Peace has lately become a subject of controversy in Georgia, with the risk of another military surprise seeming quite real. The feeling is maturing that the current idyllic modus vivendi, with our people happily involved in their everyday routines, casually running their errands, nonchalantly strolling their babies in spring-stricken parks, idly driving their beloved cars and cheerfully shopping around, might in a split second become what we are seeing today in the exhausted and beleaguered Ukraine. Nonetheless, there persists a heated debate on whether Georgia must openly and directly be involved in the Russian-Ukrainian clash or should rather steer clear of the conflict so that the onrushing Russian military have no intent or desire to stage the same mayhem here as it has done in Ukraine. And most interestingly, the controversy has spread throughout society from a limited circle of politicians.
I thought we were living in the 21st century when the content of human ideals, like courage, audacity, valor and heroism, changed their shade and content, having acquired a clearly special meaning that is miles from the foolhardiness and futility characteristic to past times. These elevated human qualities must in the first place serve the general public comfort and happiness. It is hardly understandable that peace might have an alternative, especially for a nation like Georgia, which has in the last couple of decades lived through several wars imposed on us due to our inability to judge history and master its tragic lessons. We all know very well what is good and what is bad when it comes to making choices, and we all have a sharp enough olfactory faculty to feel the contours of our future, but there are certain insurmountable circumstances that keep us from enjoying the ideal standard of living that we have been toying with the last thirty years.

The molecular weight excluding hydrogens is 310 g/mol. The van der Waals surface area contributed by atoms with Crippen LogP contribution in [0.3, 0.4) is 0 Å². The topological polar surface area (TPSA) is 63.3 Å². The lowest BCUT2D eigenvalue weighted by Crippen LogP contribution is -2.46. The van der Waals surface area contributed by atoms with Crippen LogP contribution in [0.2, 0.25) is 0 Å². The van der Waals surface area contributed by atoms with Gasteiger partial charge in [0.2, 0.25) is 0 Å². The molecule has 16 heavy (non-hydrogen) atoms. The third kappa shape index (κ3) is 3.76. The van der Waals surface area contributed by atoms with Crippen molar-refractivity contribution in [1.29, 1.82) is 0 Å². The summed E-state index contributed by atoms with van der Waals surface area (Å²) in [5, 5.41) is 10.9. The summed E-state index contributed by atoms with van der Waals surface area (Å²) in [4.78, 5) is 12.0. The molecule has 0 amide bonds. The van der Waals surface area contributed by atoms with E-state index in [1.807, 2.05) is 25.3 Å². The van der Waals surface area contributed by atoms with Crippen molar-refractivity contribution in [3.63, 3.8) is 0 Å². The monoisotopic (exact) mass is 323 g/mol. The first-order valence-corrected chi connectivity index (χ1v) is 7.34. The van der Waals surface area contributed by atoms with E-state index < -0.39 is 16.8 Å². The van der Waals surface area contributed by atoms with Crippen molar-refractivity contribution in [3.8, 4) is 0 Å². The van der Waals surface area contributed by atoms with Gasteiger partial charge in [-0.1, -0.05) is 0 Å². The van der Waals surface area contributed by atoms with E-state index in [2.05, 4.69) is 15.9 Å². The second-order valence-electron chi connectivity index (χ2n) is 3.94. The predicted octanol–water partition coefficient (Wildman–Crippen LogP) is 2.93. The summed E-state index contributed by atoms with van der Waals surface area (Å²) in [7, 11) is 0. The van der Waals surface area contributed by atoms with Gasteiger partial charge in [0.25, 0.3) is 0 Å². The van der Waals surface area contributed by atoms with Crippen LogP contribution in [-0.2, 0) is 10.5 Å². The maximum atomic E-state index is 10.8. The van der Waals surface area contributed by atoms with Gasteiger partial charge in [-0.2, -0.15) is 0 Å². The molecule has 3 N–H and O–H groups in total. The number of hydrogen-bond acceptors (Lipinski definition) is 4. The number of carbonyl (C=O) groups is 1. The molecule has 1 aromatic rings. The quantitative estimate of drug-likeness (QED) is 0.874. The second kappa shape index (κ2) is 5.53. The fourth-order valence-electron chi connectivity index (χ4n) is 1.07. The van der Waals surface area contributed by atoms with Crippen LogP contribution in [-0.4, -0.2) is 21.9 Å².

The entire world knows that the best is being done by the government to keep the country balanced on the golden median. Yet, there are certain public and political forces in the country whose vested interest lays in something absolutely contrary. For them, undermining peace has become the only available vehicle to push forward their political agenda, seeing them strongly contemplating a plan that might be brought to life not just via legal electoral efforts. Frankly, this is all déjà vu. The enthusiasts of trading peace for war are doing all they can to make the most of the strained moment and give new flow to troubled waters, within which fishing will definitely become easier for them. This is the verge where peace per se becomes controversial: where the government is telling us to be extremely careful not to upset the applecart, they are trumpeting the contrary – let us make enough waves to do just that, because our current leadership has to look ‘stronger and braver’ in the eyes of the world, calling us to get engrossed in the Russian-Ukrainian belligerency.
The already well-weathered-in-wars Georgian people are finally managing to sustain peace and calm in the land, though doing so in painful fits and starts, because keeping balance between the western idea of development and the ever-present Russian military threat is a very complicated political act to perform, as is staying on the crest of the all-engulfing wave of the current geopolitical shakes and alterations. Georgia wishes well to any nation of the world that is taking unbearable pains to survive, including the friendly Ukrainian people, but we also need to somehow keep up the peace here, and this may only happen by holding a tight and steadfast grip on every occurring chance to remain in political equilibrium among the players of the brutal military and political game that the world is involved in. As the bitter history of our recent fights well proves, keeping peace is much more difficult than making war, and if this is true, should we ever risk acting otherwise?
Op-Ed by Nugzar B. Ruhadze